Monday, 1 October 2012

To Ripley and beyond...


   after my beer festival visit on Saturday, it seemed churlish to simply jump on a bus home and not make the best use of my Derbyshire Wayfarer. The buggers cost £11.50 now so a return train journey doesn't really cut it any more, so, for this reason (and this reason alone) I decided to head out into Ripley and then see where the night took me.

Starting my Derbyshire Wayfarer abuse mission took some time since I missed a bus on my way out of the festival and decided to walk into Ripley, which isn't far. Spotting a festival goer heading in the opposite direction I asked him if I could cut through the road opposite to join Lowes Hill. He said I could. I had guessed nearly the best point to come out, along Alma Street, to get to the George.

The George, tucked away down Lowes Hill seemingly a long way from the centre (more so on the way back up) used to be in the GBG but always had a chequered history for me. The first time I went, with Davefromtshop, having laboured down the hill in the dark and cold on a Christmas jaunt we found it packed out and selling just Cottage Santa's something or other. I have to declare a certain dislike for post Golden Arrow Champion beer of Britain Cottage beers. They are malty, sweet and usually cloudy.

My next visit heralded a couple of Amber Ales beers which was a marked improvement and me and Dave returned once more to savour the same level of excellence, but its not been in the GBG for a bit and seemingly in testament to this the Wild Walker brewery banner on the side suggested that its fortunes had perhaps faltered with them. On the bar was 1 beer. Cottage something or other. Having been supping cracking ales like Oakham Green Devil and Citra there was no way I was going to enjoy this so made my polite excuses and left.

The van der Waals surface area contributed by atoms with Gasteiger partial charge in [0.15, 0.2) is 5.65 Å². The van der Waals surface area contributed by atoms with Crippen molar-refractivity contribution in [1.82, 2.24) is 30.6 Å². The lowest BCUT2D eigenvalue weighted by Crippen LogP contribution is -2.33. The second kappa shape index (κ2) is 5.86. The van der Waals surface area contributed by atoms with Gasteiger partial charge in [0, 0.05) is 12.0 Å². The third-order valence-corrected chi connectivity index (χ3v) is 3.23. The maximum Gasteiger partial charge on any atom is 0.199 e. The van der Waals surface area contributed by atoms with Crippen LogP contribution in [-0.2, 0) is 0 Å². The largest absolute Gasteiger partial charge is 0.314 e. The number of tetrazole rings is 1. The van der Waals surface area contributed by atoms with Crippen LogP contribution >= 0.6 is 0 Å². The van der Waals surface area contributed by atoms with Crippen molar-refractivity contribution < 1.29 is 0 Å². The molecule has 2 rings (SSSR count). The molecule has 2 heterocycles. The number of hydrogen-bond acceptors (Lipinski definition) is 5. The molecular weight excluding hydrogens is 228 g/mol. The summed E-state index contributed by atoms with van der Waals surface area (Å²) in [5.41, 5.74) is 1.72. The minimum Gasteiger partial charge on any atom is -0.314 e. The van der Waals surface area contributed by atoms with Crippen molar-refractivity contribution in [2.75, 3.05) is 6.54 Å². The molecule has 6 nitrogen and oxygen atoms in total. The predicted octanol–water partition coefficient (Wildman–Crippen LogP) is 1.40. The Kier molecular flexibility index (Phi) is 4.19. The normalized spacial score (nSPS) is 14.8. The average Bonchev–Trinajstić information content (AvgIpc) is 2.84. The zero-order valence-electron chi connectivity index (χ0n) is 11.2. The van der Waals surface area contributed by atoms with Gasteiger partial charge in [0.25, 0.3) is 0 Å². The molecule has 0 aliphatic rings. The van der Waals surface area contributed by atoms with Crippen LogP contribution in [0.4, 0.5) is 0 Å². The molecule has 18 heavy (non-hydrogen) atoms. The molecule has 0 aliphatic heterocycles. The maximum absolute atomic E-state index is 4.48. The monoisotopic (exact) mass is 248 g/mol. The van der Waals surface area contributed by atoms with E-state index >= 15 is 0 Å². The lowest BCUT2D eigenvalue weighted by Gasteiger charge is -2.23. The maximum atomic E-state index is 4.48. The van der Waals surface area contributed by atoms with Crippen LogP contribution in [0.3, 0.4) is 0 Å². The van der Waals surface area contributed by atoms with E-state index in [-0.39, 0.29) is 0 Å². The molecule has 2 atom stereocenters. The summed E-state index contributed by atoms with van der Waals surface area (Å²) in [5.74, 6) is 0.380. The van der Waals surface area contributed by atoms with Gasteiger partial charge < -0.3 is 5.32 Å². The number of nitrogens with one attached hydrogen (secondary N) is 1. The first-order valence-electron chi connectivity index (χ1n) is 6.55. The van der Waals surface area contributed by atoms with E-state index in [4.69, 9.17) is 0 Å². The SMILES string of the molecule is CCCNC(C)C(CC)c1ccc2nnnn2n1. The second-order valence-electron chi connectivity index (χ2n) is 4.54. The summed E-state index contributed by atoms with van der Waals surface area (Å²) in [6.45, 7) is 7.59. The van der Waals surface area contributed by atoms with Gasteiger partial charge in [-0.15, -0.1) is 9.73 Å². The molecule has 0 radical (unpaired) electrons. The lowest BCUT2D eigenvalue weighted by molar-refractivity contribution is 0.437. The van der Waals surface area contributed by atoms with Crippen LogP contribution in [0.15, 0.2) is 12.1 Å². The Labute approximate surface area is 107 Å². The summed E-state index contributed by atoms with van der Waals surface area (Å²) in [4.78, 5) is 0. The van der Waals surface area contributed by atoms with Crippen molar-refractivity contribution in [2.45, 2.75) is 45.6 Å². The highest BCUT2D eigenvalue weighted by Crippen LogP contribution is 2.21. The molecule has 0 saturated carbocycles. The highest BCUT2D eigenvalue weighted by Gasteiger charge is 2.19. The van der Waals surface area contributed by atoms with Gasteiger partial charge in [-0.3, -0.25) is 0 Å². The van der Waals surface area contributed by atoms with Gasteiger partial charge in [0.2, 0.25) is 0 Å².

On the way back up the hill a bloke I had asked which way the pub was (just to be sure) enquired if it had been shut - I replied that the beer choice was a bit grim and was off instead to the Taphouse. "I hope your earning plenty then coz its bloody expensive" he said. "Beers good though" I replied, and went on up the hill wondering how cheap the beer I didn't fancy at the George would have to have been to make the £3.00 a pint I was expecting at the Talbot  seem expensive.

Inside the Talbot Taphouse was busy as always and there were plenty of ales on offer. Here I was determined not to fanny about with nonsense like notes and simply photographed a blackboard and the odd pump clip. I started with a couple of guest beers, Raw Ecky Thump which was brewed with fresh hops, and Liverpool Organic Simcoe, which was a really nice hoppy brew, although less pale than I'd expected. I also had a half of the Amber Ales Revolution, which was described as an amber ale. It really was. I also remember a protracted quest for an Amber Ales original stout but I have to confess I'm not sure i got to try it!